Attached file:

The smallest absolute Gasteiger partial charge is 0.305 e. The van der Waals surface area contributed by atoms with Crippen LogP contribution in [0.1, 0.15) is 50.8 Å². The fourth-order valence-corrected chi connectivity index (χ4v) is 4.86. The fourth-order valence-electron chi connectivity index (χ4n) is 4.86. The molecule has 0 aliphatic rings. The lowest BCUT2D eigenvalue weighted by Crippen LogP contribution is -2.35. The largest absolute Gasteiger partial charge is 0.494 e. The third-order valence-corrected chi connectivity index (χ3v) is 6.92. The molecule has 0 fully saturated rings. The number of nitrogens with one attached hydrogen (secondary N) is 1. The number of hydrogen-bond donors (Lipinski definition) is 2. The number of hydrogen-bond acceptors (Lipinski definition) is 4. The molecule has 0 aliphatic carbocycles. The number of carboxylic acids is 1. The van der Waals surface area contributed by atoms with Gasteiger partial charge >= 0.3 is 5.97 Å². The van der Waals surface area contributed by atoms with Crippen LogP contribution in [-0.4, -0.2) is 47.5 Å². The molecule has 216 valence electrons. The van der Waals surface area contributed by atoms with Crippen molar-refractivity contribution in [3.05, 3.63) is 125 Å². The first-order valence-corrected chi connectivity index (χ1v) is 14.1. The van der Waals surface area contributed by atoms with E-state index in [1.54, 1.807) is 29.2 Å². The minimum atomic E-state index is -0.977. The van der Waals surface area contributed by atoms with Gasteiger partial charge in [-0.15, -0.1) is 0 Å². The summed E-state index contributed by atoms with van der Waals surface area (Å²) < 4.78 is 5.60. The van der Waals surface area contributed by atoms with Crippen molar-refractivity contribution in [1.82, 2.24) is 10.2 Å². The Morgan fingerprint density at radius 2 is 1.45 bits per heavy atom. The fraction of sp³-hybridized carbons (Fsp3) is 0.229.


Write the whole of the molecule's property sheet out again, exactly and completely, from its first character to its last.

The smallest absolute Gasteiger partial charge is 0.305 e. The van der Waals surface area contributed by atoms with Crippen LogP contribution in [0.1, 0.15) is 50.8 Å². The fourth-order valence-corrected chi connectivity index (χ4v) is 4.86. The fourth-order valence-electron chi connectivity index (χ4n) is 4.86. The molecule has 0 aliphatic rings. The lowest BCUT2D eigenvalue weighted by Crippen LogP contribution is -2.35. The largest absolute Gasteiger partial charge is 0.494 e. The third-order valence-corrected chi connectivity index (χ3v) is 6.92. The molecule has 0 fully saturated rings. The number of nitrogens with one attached hydrogen (secondary N) is 1. The number of hydrogen-bond donors (Lipinski definition) is 2. The number of hydrogen-bond acceptors (Lipinski definition) is 4. The molecule has 0 aliphatic carbocycles. The number of carboxylic acids is 1. The van der Waals surface area contributed by atoms with Gasteiger partial charge >= 0.3 is 5.97 Å². The van der Waals surface area contributed by atoms with Crippen LogP contribution in [-0.4, -0.2) is 47.5 Å². The molecule has 216 valence electrons. The van der Waals surface area contributed by atoms with Crippen molar-refractivity contribution in [3.05, 3.63) is 125 Å². The first-order valence-corrected chi connectivity index (χ1v) is 14.1. The van der Waals surface area contributed by atoms with E-state index in [1.54, 1.807) is 29.2 Å². The minimum atomic E-state index is -0.977. The van der Waals surface area contributed by atoms with Gasteiger partial charge in [-0.15, -0.1) is 0 Å². The summed E-state index contributed by atoms with van der Waals surface area (Å²) < 4.78 is 5.60. The van der Waals surface area contributed by atoms with Crippen molar-refractivity contribution in [1.82, 2.24) is 10.2 Å². The Morgan fingerprint density at radius 2 is 1.45 bits per heavy atom. The fraction of sp³-hybridized carbons (Fsp3) is 0.229.